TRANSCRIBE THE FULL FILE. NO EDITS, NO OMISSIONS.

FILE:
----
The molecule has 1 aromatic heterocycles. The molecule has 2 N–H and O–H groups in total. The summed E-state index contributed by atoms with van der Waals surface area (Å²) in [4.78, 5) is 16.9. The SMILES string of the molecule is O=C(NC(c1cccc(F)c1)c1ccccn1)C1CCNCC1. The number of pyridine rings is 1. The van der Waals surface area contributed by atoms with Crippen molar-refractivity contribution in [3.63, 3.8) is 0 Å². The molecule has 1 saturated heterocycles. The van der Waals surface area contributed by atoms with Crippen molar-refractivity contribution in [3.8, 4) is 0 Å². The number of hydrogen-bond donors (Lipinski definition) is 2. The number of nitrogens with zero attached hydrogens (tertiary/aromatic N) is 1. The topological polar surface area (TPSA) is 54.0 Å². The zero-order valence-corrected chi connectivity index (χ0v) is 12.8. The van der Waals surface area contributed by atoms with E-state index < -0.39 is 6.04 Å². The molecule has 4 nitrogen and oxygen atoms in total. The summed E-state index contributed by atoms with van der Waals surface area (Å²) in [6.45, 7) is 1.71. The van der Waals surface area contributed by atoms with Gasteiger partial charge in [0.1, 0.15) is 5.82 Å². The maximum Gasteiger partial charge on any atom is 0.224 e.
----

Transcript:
The molecule has 1 aromatic heterocycles. The molecule has 2 N–H and O–H groups in total. The summed E-state index contributed by atoms with van der Waals surface area (Å²) in [4.78, 5) is 16.9. The SMILES string of the molecule is O=C(NC(c1cccc(F)c1)c1ccccn1)C1CCNCC1. The number of pyridine rings is 1. The van der Waals surface area contributed by atoms with Crippen molar-refractivity contribution in [3.63, 3.8) is 0 Å². The molecule has 1 saturated heterocycles. The van der Waals surface area contributed by atoms with Crippen molar-refractivity contribution in [3.8, 4) is 0 Å². The number of hydrogen-bond donors (Lipinski definition) is 2. The number of nitrogens with zero attached hydrogens (tertiary/aromatic N) is 1. The topological polar surface area (TPSA) is 54.0 Å². The zero-order valence-corrected chi connectivity index (χ0v) is 12.8. The van der Waals surface area contributed by atoms with E-state index < -0.39 is 6.04 Å². The molecule has 4 nitrogen and oxygen atoms in total. The summed E-state index contributed by atoms with van der Waals surface area (Å²) in [6.45, 7) is 1.71. The van der Waals surface area contributed by atoms with Gasteiger partial charge in [0.1, 0.15) is 5.82 Å². The maximum Gasteiger partial charge on any atom is 0.224 e.